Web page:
Though presumably aimed at a teen audience, the action comedy "Scott Pilgrim vs. the World" (Universal) is too wildly violent and sexually freewheeling to be endorsed for young or old. This is all the more regrettable since the frenetic proceedings squander some intriguing cultural commentary and the undeniable gift for amusing understatement of star Michael Cera.
Cera plays the title character, an angst-ridden Toronto twentysomething. As the action opens, Scott, an aspiring rock guitarist in a small-time band, is busy demonstrating his emotional immaturity by dating 17-year-old Catholic high school student Knives Chau (Ellen Wong). Though—as the script is at pains to point out— their relationship has yet to reach the first-kiss phase, this is still a morally, and even legally, tenuous situation that raises uncomfortable questions for viewers.
Before anything too untoward can happen, Scott has his head turned by aloof, ubercool Ramona Flowers (Mary Elizabeth Winstead), literally the girl of his dreams since, as we've seen, he had a vision of her before their first meeting.
To win Ramona's heart, Scott must not only confront the awkward duty of dumping Knives but also battle a succession of Ramona's "evil exes" in bone-crunching, video-game-style combat. His formidable opponents include Bollywood-style brawler Matthew Patel (Satya Bhabha), skateboarder-turned-movie-star Lucas Lee (Chris Evans) and Todd Ingram (Brandon Routh), a rival musician whose fighting prowess is powered by his vegan diet.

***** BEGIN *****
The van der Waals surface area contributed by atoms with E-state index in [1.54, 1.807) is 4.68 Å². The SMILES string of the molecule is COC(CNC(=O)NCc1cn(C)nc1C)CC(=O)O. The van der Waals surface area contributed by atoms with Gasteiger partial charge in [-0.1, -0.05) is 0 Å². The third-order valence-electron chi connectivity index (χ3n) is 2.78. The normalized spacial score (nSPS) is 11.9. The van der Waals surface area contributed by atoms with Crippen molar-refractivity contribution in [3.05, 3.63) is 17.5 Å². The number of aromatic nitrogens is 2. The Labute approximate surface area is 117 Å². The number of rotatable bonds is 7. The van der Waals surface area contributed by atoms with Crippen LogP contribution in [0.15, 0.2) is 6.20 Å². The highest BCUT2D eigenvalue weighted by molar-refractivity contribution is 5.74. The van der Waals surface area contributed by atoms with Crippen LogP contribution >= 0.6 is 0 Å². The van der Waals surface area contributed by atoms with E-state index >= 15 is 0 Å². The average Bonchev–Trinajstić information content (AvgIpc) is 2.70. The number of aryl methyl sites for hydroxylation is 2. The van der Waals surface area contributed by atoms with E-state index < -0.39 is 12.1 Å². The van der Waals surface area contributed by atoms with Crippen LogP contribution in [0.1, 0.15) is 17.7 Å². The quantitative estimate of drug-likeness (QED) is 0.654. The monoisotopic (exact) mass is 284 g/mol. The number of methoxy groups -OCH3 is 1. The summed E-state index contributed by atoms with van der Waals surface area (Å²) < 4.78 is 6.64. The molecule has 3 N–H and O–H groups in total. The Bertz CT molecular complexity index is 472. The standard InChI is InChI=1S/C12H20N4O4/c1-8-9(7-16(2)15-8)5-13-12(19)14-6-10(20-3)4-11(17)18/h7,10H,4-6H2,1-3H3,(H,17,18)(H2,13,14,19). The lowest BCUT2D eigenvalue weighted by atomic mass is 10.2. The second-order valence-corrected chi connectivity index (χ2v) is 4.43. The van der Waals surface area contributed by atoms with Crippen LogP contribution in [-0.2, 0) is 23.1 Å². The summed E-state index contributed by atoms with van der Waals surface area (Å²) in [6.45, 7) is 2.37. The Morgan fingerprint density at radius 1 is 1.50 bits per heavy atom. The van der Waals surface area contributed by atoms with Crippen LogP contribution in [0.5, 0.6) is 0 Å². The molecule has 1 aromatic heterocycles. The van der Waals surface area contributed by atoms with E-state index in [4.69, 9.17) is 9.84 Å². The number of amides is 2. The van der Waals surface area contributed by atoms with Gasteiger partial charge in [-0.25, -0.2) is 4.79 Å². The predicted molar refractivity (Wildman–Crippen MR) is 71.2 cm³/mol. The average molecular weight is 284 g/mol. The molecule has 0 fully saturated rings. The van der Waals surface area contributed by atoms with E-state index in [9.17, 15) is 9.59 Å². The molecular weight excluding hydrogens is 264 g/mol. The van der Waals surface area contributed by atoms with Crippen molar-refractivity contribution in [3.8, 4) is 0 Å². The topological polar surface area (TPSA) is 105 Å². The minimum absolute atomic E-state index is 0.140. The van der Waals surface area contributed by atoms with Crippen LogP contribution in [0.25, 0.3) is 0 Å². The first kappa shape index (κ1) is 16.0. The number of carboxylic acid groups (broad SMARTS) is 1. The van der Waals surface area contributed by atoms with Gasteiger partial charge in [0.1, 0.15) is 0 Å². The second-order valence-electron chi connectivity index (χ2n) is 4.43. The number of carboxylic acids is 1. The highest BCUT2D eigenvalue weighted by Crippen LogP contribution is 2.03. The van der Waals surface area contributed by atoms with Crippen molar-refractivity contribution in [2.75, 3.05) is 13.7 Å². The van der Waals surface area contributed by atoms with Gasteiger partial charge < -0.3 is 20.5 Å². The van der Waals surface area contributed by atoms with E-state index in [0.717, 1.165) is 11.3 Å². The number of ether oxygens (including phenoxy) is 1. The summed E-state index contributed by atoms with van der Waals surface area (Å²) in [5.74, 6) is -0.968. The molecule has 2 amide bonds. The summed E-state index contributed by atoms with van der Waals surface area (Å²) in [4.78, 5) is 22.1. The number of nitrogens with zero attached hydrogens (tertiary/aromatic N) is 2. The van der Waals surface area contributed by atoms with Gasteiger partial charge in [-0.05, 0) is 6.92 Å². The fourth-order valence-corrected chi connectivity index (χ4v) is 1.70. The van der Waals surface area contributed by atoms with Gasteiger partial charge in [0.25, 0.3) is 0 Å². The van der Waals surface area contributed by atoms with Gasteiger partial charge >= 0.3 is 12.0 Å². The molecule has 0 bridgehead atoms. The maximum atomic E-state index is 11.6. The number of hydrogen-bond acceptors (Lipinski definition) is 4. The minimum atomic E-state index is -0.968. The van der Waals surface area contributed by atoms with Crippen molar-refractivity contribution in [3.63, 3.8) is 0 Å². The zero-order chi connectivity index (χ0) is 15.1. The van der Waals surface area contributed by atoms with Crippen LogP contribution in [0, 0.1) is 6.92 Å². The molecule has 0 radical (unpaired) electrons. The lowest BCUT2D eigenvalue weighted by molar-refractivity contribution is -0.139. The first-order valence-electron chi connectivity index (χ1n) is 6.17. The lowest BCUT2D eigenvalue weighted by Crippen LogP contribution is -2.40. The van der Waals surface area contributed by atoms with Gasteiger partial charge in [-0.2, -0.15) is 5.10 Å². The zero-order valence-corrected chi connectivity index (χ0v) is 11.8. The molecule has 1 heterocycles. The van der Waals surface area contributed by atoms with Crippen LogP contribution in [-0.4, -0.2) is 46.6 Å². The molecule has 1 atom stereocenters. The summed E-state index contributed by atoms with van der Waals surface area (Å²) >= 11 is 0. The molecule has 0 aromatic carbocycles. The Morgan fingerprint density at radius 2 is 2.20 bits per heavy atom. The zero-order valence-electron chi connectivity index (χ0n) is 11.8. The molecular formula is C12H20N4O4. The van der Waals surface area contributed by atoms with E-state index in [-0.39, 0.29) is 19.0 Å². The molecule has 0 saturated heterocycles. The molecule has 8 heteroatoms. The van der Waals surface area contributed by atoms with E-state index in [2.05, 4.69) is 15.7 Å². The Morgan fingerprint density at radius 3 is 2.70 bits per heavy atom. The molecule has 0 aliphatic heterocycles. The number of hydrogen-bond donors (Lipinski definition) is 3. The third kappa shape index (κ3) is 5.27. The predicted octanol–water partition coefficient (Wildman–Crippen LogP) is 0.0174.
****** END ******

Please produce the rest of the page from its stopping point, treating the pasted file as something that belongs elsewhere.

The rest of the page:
In adapting Bryan Lee O'Malley's series of graphic novels, director and co-writer (with Michael Bacall) Edgar Wright cleverly contrasts Scott's mundane real-life existence with the hyperbole of his pop culture-inspired imagination. But, though gore-free and caricatured—in a manner reminiscent of the 1960s television series "Batman"—the relentless throwdowns are jarring and ultimately tiresome.
Along with a scene in which Scott and Ramona have a bedroom encounter interrupted by Ramona's last-minute decision to hold off on having sex until some future time of her own choosing, the script also features subplots that portray gay relationships and group sex as a perfectly acceptable "given" of modern life. The most prominent of those subplots concerns the amorous adventures of Scott's roommate Wallace Wells (Kieran Culkin).
Thus, Wallace's seduction of a female friend's date—who eventually turns up in his bed along with another man—is treated as a joke.
The film contains pervasive harsh, though bloodless violence, frivolous treatment of aberrant sexuality, brief nongraphic nonmarital sexual activity, a same-sex kiss, several bleeped and one audible use of the F-word and some crude as well as much crass language. The Catholic News Service classification is O—morally offensive. The Motion Picture Association of America rating is PG-13—parents strongly cautioned. Some material may be inappropriate for children under 13.
John Mulderig is on the staff of Catholic News Service.
Thank you for your comments. Editors will review all posts before they are visible on the website.